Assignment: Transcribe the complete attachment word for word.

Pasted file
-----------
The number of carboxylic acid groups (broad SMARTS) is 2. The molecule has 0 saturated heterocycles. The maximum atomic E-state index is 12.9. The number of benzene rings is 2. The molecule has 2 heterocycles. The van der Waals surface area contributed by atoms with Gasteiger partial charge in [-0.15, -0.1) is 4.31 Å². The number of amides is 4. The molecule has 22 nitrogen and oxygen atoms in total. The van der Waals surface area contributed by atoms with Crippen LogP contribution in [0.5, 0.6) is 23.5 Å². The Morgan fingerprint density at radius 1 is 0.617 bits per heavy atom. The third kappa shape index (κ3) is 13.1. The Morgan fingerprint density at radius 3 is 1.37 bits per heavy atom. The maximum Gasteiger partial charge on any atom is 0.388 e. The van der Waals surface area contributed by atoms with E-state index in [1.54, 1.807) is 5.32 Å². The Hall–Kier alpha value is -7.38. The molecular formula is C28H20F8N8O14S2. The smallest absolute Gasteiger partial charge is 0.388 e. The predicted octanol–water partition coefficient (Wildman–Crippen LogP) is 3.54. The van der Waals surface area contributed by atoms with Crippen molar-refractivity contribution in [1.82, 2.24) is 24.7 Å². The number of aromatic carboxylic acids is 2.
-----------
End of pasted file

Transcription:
The number of carboxylic acid groups (broad SMARTS) is 2. The molecule has 0 saturated heterocycles. The maximum atomic E-state index is 12.9. The number of benzene rings is 2. The molecule has 2 heterocycles. The van der Waals surface area contributed by atoms with Gasteiger partial charge in [-0.15, -0.1) is 4.31 Å². The number of amides is 4. The molecule has 22 nitrogen and oxygen atoms in total. The van der Waals surface area contributed by atoms with Crippen LogP contribution in [0.5, 0.6) is 23.5 Å². The Morgan fingerprint density at radius 1 is 0.617 bits per heavy atom. The third kappa shape index (κ3) is 13.1. The Morgan fingerprint density at radius 3 is 1.37 bits per heavy atom. The maximum Gasteiger partial charge on any atom is 0.388 e. The van der Waals surface area contributed by atoms with E-state index in [1.54, 1.807) is 5.32 Å². The Hall–Kier alpha value is -7.38. The molecular formula is C28H20F8N8O14S2. The smallest absolute Gasteiger partial charge is 0.388 e. The predicted octanol–water partition coefficient (Wildman–Crippen LogP) is 3.54. The van der Waals surface area contributed by atoms with Crippen molar-refractivity contribution in [1.82, 2.24) is 24.7 Å². The number of aromatic carboxylic acids is 2.